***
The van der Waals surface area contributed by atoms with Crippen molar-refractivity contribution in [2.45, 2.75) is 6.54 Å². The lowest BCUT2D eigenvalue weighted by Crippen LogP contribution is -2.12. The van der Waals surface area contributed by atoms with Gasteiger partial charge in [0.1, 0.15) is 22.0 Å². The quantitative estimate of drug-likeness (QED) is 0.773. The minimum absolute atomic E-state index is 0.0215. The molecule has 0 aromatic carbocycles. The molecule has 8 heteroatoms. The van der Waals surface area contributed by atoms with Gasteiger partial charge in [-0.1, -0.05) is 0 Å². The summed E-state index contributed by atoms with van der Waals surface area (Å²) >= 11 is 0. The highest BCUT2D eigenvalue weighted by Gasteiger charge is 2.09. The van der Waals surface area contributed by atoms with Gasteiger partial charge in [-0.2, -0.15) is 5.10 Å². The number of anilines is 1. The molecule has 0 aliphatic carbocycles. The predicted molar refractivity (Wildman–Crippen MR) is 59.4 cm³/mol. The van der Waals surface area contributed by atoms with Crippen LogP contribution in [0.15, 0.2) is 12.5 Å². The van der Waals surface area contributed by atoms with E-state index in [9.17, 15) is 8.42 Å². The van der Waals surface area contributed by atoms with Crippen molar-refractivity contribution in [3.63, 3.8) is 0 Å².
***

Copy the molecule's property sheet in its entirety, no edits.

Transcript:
The van der Waals surface area contributed by atoms with Crippen molar-refractivity contribution in [2.45, 2.75) is 6.54 Å². The lowest BCUT2D eigenvalue weighted by Crippen LogP contribution is -2.12. The van der Waals surface area contributed by atoms with Gasteiger partial charge in [0.1, 0.15) is 22.0 Å². The quantitative estimate of drug-likeness (QED) is 0.773. The minimum absolute atomic E-state index is 0.0215. The molecule has 0 aromatic carbocycles. The molecule has 8 heteroatoms. The van der Waals surface area contributed by atoms with Gasteiger partial charge in [-0.1, -0.05) is 0 Å². The summed E-state index contributed by atoms with van der Waals surface area (Å²) >= 11 is 0. The highest BCUT2D eigenvalue weighted by Gasteiger charge is 2.09. The van der Waals surface area contributed by atoms with Gasteiger partial charge in [-0.2, -0.15) is 5.10 Å². The number of anilines is 1. The molecule has 0 aliphatic carbocycles. The predicted molar refractivity (Wildman–Crippen MR) is 59.4 cm³/mol. The van der Waals surface area contributed by atoms with Crippen LogP contribution in [0.15, 0.2) is 12.5 Å². The van der Waals surface area contributed by atoms with E-state index in [9.17, 15) is 8.42 Å². The van der Waals surface area contributed by atoms with Crippen molar-refractivity contribution in [3.63, 3.8) is 0 Å².